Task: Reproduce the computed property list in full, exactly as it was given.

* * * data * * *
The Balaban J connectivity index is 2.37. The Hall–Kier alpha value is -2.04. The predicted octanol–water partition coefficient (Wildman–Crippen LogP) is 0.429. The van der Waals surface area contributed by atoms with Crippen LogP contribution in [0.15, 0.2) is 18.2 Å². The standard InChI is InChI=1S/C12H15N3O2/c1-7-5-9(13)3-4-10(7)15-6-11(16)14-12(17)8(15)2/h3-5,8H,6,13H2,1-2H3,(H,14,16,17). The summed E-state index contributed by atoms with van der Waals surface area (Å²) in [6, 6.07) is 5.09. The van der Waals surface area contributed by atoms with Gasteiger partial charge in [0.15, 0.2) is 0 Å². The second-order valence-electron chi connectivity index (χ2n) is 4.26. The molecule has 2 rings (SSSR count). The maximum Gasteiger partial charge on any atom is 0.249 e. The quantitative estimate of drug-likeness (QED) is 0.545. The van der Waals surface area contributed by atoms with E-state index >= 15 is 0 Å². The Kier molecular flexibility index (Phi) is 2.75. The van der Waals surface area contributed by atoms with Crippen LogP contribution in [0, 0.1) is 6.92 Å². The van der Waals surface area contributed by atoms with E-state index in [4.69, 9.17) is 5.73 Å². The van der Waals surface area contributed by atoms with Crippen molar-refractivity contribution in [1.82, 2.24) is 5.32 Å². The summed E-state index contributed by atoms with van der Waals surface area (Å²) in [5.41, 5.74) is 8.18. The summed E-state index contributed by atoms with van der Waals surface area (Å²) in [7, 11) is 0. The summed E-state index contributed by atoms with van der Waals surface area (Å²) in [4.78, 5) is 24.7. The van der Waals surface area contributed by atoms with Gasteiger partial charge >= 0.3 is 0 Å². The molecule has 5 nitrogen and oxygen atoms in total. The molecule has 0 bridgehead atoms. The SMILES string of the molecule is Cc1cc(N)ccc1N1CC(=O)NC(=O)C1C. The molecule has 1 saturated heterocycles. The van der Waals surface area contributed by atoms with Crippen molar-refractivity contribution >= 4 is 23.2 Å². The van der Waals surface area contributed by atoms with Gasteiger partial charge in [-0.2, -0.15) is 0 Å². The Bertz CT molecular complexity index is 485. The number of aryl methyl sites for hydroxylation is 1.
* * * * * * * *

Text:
The Balaban J connectivity index is 2.37. The Hall–Kier alpha value is -2.04. The predicted octanol–water partition coefficient (Wildman–Crippen LogP) is 0.429. The van der Waals surface area contributed by atoms with Crippen LogP contribution in [0.15, 0.2) is 18.2 Å². The standard InChI is InChI=1S/C12H15N3O2/c1-7-5-9(13)3-4-10(7)15-6-11(16)14-12(17)8(15)2/h3-5,8H,6,13H2,1-2H3,(H,14,16,17). The summed E-state index contributed by atoms with van der Waals surface area (Å²) in [6, 6.07) is 5.09. The van der Waals surface area contributed by atoms with Gasteiger partial charge in [0.15, 0.2) is 0 Å². The second-order valence-electron chi connectivity index (χ2n) is 4.26. The molecule has 2 rings (SSSR count). The maximum Gasteiger partial charge on any atom is 0.249 e. The quantitative estimate of drug-likeness (QED) is 0.545. The van der Waals surface area contributed by atoms with E-state index >= 15 is 0 Å². The Kier molecular flexibility index (Phi) is 2.75. The van der Waals surface area contributed by atoms with Crippen LogP contribution in [0, 0.1) is 6.92 Å². The van der Waals surface area contributed by atoms with E-state index in [4.69, 9.17) is 5.73 Å². The van der Waals surface area contributed by atoms with Crippen molar-refractivity contribution in [1.82, 2.24) is 5.32 Å². The summed E-state index contributed by atoms with van der Waals surface area (Å²) in [5.41, 5.74) is 8.18. The summed E-state index contributed by atoms with van der Waals surface area (Å²) in [7, 11) is 0. The summed E-state index contributed by atoms with van der Waals surface area (Å²) in [4.78, 5) is 24.7. The van der Waals surface area contributed by atoms with Gasteiger partial charge >= 0.3 is 0 Å². The molecule has 5 nitrogen and oxygen atoms in total. The molecule has 0 bridgehead atoms. The SMILES string of the molecule is Cc1cc(N)ccc1N1CC(=O)NC(=O)C1C. The molecule has 1 saturated heterocycles. The van der Waals surface area contributed by atoms with Crippen molar-refractivity contribution >= 4 is 23.2 Å². The van der Waals surface area contributed by atoms with Gasteiger partial charge in [-0.2, -0.15) is 0 Å². The Bertz CT molecular complexity index is 485. The number of aryl methyl sites for hydroxylation is 1.